Much like my cornfield playgrounds changed and, in my heart, will always be the same.

www.misusedsuperlative.blogspot.com

Here's something you might be interested in.
Submit a free classified
or view all

Previous article

Poppin’ Padres petition for permanent props in stands

The Crowd Goes Mild!
Next Article

Thai Joints rule in the Heights

Pick up or delivery, Thai fans have it good on Adams Avenue

Cornfield Playgrounds

The cornfield I grew up playing in is gone. On a recent visit to my hometown, I looked into the early morning sunrise over a street of designer brick ranches. While walking through the development that replaced my childhood playground, I thought to myself, This isn't a street. This is supposed to be the alley where I learned to ride my bicycle, the alley that leads into a familiar old cornfield. At the corner of that street stands the brick ranch my parents built three decades earlier.

My mind lulled back to the houses standing before me, This is no longer home.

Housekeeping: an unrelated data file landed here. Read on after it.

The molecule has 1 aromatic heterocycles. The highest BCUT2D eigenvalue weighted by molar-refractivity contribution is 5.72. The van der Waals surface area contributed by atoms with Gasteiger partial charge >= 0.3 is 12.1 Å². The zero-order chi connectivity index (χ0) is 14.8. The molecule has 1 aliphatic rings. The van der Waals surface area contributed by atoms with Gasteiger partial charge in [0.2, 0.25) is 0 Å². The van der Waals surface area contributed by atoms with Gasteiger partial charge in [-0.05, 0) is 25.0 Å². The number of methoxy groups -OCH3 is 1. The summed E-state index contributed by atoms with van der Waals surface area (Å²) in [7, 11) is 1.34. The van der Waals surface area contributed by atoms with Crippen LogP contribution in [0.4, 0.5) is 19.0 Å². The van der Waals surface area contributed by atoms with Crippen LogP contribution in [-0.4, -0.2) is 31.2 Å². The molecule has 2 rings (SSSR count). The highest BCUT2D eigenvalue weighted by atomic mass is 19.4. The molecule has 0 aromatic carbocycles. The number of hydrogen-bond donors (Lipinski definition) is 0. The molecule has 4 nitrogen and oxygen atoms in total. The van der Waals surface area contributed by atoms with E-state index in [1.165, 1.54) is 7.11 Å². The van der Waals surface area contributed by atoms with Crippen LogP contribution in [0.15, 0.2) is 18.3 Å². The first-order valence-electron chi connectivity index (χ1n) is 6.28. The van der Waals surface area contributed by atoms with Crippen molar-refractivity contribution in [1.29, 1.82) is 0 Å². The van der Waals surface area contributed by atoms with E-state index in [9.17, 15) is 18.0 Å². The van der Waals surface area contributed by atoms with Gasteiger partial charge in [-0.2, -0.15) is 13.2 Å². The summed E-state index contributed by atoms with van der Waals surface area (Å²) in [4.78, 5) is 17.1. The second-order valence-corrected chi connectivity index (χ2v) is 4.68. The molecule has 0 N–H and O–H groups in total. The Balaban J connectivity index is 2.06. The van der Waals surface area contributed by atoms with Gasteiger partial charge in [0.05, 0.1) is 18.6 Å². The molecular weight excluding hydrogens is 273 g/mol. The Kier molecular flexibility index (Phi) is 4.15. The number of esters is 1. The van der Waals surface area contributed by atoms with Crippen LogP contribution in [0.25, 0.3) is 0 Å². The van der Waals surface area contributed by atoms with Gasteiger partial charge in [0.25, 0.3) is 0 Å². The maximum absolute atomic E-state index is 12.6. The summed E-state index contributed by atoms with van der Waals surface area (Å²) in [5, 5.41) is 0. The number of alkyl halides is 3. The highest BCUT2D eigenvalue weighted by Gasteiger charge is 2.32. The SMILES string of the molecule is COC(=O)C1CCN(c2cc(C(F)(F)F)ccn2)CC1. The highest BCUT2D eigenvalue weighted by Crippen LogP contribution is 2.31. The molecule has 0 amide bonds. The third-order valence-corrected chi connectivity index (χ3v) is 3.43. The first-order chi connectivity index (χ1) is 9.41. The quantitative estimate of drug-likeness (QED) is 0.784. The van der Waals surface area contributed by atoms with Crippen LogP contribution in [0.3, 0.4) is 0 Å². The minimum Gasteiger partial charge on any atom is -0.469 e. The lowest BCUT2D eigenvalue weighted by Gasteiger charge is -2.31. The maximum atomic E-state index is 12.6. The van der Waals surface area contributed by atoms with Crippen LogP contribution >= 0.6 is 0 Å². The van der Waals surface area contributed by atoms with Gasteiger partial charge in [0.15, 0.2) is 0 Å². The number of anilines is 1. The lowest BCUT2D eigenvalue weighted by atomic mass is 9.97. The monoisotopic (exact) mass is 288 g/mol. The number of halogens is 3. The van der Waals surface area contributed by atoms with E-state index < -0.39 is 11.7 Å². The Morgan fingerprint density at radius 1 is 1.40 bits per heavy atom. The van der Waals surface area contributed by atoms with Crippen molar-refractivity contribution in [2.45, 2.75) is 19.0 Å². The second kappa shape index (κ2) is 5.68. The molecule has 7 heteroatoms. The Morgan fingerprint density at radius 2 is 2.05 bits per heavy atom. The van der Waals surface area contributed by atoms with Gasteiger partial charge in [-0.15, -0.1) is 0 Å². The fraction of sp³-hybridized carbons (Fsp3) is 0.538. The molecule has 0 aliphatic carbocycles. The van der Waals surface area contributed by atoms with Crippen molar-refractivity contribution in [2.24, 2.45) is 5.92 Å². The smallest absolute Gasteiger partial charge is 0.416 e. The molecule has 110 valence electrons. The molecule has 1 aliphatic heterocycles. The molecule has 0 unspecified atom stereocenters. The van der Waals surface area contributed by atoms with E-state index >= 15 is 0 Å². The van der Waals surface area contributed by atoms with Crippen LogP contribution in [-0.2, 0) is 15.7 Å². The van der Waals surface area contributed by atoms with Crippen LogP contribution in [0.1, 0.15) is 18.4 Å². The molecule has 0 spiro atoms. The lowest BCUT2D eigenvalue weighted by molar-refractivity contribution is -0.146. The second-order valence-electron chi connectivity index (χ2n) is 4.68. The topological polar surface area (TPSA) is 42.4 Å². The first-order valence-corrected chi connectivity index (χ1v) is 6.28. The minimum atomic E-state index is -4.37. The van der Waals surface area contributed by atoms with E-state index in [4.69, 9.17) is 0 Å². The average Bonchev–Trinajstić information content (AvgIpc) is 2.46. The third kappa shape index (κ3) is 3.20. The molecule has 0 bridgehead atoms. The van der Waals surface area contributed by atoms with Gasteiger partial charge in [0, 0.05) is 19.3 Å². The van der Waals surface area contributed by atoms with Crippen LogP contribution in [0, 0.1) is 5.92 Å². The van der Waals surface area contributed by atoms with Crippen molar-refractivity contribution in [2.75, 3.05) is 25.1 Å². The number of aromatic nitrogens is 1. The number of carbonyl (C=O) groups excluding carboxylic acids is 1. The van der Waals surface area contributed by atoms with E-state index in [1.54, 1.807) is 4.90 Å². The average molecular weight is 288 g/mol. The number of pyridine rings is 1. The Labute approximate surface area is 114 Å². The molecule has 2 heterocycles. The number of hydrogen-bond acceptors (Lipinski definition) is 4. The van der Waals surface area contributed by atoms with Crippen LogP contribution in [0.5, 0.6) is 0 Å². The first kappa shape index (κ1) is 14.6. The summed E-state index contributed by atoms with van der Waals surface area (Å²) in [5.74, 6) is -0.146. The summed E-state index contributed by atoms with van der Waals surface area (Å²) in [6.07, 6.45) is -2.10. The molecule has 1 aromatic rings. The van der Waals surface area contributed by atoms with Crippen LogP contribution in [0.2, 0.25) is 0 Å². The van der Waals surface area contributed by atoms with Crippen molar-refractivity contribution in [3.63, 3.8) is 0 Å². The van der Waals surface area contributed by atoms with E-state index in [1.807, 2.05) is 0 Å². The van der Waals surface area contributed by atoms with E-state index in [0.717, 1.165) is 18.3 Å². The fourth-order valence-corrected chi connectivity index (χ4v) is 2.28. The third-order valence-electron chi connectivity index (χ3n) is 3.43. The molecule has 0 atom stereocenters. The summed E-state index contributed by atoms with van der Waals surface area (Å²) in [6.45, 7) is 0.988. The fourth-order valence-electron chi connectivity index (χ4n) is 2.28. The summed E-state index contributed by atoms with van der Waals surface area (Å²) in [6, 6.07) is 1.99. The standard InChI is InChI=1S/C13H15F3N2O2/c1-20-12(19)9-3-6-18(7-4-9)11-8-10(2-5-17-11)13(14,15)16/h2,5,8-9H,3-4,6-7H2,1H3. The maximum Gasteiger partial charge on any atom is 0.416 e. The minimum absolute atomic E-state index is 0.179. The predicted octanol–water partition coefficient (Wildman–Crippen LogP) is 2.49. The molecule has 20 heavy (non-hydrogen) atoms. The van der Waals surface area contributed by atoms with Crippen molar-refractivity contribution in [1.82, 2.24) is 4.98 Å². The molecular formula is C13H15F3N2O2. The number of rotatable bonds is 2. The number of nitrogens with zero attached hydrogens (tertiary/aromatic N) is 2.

I moved away from Columbus four years ago. Ever since, that thought has been threatening to wrap its arms around me. Torn between yesterday and tomorrow, I've fought it and I've embraced it.

For 25 years Columbus, Indiana, was everything I'd known. My mother and father were there. Both of my sisters were there. My grandparents, my friends, and my schools.

On the day I left, time running short, I had to finish my goodbyes internally as I was driving away from this place. This place I've always known, no longer recognize, and may never see again.

My wife-to-be, Rhiana, comforted me as much as she could. "You're not supposed to be this upset on your birthday. I won't allow it." She was visibly concerned for me and the heartache I was experiencing.

I smiled at her as the tears began to collect in my tired eyes.

Everyone succumbs to a moment such as this. Some are unaffected, some oblivious, some never leave, and some reach out and touch "home" one last time before they say goodbye.

I had just finished reaching out my last time. As I realized this, the collected tears started to pour.

Rhiana and I arrived in Providence a few days after the fond farewell to my cornfield playgrounds.

We were excited to be back. Excited to be home. It seemed so peaceful and familiar. Our "starter home" isn't fancy, but it's ours and we love it. The welcoming visions of our own living space and warm oak walls were comforting. Cozy wood floors and our own bed to sleep in. Ah, yes, it was good to be home. Well, almost. In the kitchen, Rhiana looked at me standing motionless in front of the refrigerator. "It's empty."